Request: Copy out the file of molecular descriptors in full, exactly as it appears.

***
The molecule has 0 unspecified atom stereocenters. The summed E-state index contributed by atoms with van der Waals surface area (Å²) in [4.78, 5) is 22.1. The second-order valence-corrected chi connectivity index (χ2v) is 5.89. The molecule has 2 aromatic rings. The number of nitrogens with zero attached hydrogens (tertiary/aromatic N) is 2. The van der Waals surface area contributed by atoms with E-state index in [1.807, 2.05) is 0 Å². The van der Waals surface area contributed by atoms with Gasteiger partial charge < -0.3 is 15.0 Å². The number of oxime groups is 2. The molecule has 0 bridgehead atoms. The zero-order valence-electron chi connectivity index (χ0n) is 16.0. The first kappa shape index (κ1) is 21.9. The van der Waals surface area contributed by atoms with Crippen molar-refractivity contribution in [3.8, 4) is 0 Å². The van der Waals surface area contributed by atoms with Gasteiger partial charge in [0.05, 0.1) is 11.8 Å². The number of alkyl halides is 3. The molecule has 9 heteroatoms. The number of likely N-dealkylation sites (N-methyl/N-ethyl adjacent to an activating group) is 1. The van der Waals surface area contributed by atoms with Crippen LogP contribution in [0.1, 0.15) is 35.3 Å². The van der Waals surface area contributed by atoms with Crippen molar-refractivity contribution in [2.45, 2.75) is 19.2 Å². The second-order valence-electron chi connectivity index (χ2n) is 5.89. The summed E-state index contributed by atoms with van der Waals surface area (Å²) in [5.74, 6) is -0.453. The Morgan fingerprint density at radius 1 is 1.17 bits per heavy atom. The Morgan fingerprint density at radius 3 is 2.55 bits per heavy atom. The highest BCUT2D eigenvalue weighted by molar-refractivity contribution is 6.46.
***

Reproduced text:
The molecule has 0 unspecified atom stereocenters. The summed E-state index contributed by atoms with van der Waals surface area (Å²) in [4.78, 5) is 22.1. The second-order valence-corrected chi connectivity index (χ2v) is 5.89. The molecule has 2 aromatic rings. The number of nitrogens with zero attached hydrogens (tertiary/aromatic N) is 2. The van der Waals surface area contributed by atoms with E-state index in [1.807, 2.05) is 0 Å². The van der Waals surface area contributed by atoms with Gasteiger partial charge < -0.3 is 15.0 Å². The number of oxime groups is 2. The molecule has 0 bridgehead atoms. The zero-order valence-electron chi connectivity index (χ0n) is 16.0. The first kappa shape index (κ1) is 21.9. The van der Waals surface area contributed by atoms with Crippen molar-refractivity contribution in [3.8, 4) is 0 Å². The van der Waals surface area contributed by atoms with Gasteiger partial charge in [0.05, 0.1) is 11.8 Å². The number of alkyl halides is 3. The molecule has 9 heteroatoms. The number of likely N-dealkylation sites (N-methyl/N-ethyl adjacent to an activating group) is 1. The van der Waals surface area contributed by atoms with Crippen LogP contribution in [0.1, 0.15) is 35.3 Å². The van der Waals surface area contributed by atoms with Crippen molar-refractivity contribution in [2.45, 2.75) is 19.2 Å². The second-order valence-electron chi connectivity index (χ2n) is 5.89. The summed E-state index contributed by atoms with van der Waals surface area (Å²) in [5.74, 6) is -0.453. The Morgan fingerprint density at radius 1 is 1.17 bits per heavy atom. The Morgan fingerprint density at radius 3 is 2.55 bits per heavy atom. The highest BCUT2D eigenvalue weighted by molar-refractivity contribution is 6.46.